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What I learned from The Bird's Nest

Updated: Feb 27

A stack of books. The top one has an image of a bird's nest and three birds.

I love Shirley Jackson’s work. I’ve read the greatest hits: “The Lottery”, The Haunting of Hill House, Hangsaman, We’ve Always Lived in the Castle and I also have many of her other books on my “to-be-read” wishlist. Somehow, in all my admiration, I missed The Bird’s Nest. The second I read the summary – a dull museum secretary sees a psychiatrist with unusual techniques is diagnosed with multiple personalities – I immediately clicked Buy Now.

What I learned from The Bird's Nest:

When I first started reading The Bird’s Nest, I was focused on consuming the story. By the time Jackson introduced the psychiatrist, Dr. Wright, my writer's brain kicked in and I wanted to understand how she was making some of the moves that made this story so compelling.

Jackson juggles a character with multiple personalities primarily through dialogue and descriptions of their change in facial expression and body postures.

The characters are all individually named.

  • Elizabeth – she is described as plain

  • Beth – soft but needy

  • Betsy - the trickster, incorrigible

  • Bess - self-important

Shifting from voice to voice like that without each personality melding into one is challenging. The reader learns the voices slowly over the course of a therapy session, so outside of the therapy session. This is not a new writing technique, but Jackson plays it subtly while other writers might be tempted to go big. During a hypnosis session, the doctor is aggravated by this new personality’s snide and rude way of speaking to him. She insists on opening her eyes, which the doctor tells her she’s not allowed to do. “I wonder, though, how I ever thought her handsome… I watched her in horror, the smile upon her soft lips coarsened, and became sensual and gross, her eyelids fluttered in an attempt to open, her hands twisted together violently, and she laughed evilly and roughly, throwing her head back and shouting, and I, seeing a devil’s mask where a moment before I had seen Miss R.’s soft face, though only, it cannot be Miss R.; this is not she” (49).

When Jackson shifts from personality to personality, the reader can tell which one is in the drivers’ seat. She indicates the change with a dialogue tag and not much more.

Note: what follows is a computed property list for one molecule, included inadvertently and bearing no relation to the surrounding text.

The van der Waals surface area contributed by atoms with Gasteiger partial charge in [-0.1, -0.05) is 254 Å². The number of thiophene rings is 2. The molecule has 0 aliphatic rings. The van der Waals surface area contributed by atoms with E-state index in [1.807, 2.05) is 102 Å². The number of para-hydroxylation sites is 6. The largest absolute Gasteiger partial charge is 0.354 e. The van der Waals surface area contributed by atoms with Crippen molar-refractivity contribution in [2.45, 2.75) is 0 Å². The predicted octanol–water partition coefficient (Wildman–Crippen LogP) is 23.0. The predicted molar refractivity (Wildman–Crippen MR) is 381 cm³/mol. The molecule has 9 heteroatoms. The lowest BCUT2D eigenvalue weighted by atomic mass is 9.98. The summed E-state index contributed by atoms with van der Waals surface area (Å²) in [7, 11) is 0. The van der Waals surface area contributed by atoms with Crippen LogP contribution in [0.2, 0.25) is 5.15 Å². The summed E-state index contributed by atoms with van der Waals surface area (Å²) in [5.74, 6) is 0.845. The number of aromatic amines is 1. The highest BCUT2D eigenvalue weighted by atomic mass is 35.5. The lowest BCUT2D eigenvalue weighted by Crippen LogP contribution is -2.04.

I found myself rooting for the troublemaker. The way Jackson did this was through a point of view shift. When the primary character seeks Dr. Wright on the advice of her aunt, the point of view shifts from her to him. He writes in a detached medical voice. Additionally, he’s pompous and self-important. The reader is pulled in because he is revealing the personalities and because he takes an instant dislike to one personality in particular – Betsy. She is the second personality the reader meets – the antithesis of Elizabeth and Beth, one who is beaten and broken while the other is sweet and demure.

Unlike any of the other personalities, Betsy has a purpose, however misguided. In Robert Olen Butler’s From Where You Dream, it says that a character needs to have yearning. They need to yearn for something, which is different from their motivation or purpose. Betsy’s motivation is to go to New York to find her mother. However, she yearns for freedom and control. When she is given the opportunity, she eats the best food and goes wherever she wants. However, the freedom she seeks is unattainable, because she is one of many.

She cannot be separated from the group. If Elizabeth’s personalities are integrated, Betsy will disappear because she is only part of the whole. But she cannot be independent. The longer she tries to live independently, the more the other personalities try to take control.

This means the character the reader is rooting for is now in trouble. It amps the suspense like she is being hunted and running out of time.

Additionally, Jackson crafts one of the personalities to be most resistant to the process, and as a result, is described as the doctor to be “evil”. Betsy doesn’t want to be hypnotized. She doesn’t want to tell the doctor anything personal, so she lies and evades questions with nursery rhymes. “Now certainly not, Doctor Wrong; we all went together to seek a bird’s nest; do you remember the man who was wondrous and wise and jumped into a bramble bush and scratched out both his eyes …” (69). However, as “evil” and unlikable as Betsy is described in the doctor’s section, she is not the antagonist of the story. The doctor’s favoritism for Beth, his irritation with Betsy, and his overreactions to Betsy’s insolence set him up as the antagonist. Of all the personalities, Betsy is the one with the most direction – she wants to be in the driver’s seat.

Finally, the order of the introduction of the point of view of characters aids the suspense and connection to the characters. The story begins with Elizabeth's POV – the core character: the vessel for which the other characters reside. She has no idea what is going on. Next is the doctor, he thinks he knows everything. And then there is Betsy, who knows everything except for what she has blocked out, which is why she wants to go to New York. Betsy in the first two sections is the tormentor, but she’s mysterious. She holds the answers, she’s not willing to give them up. Any other arrangement would kill the suspense.

What I learned from The Bird's Nest was how charmed I was by the idea of a characteristic antagonist. I felt motivated to create one for my own writing.


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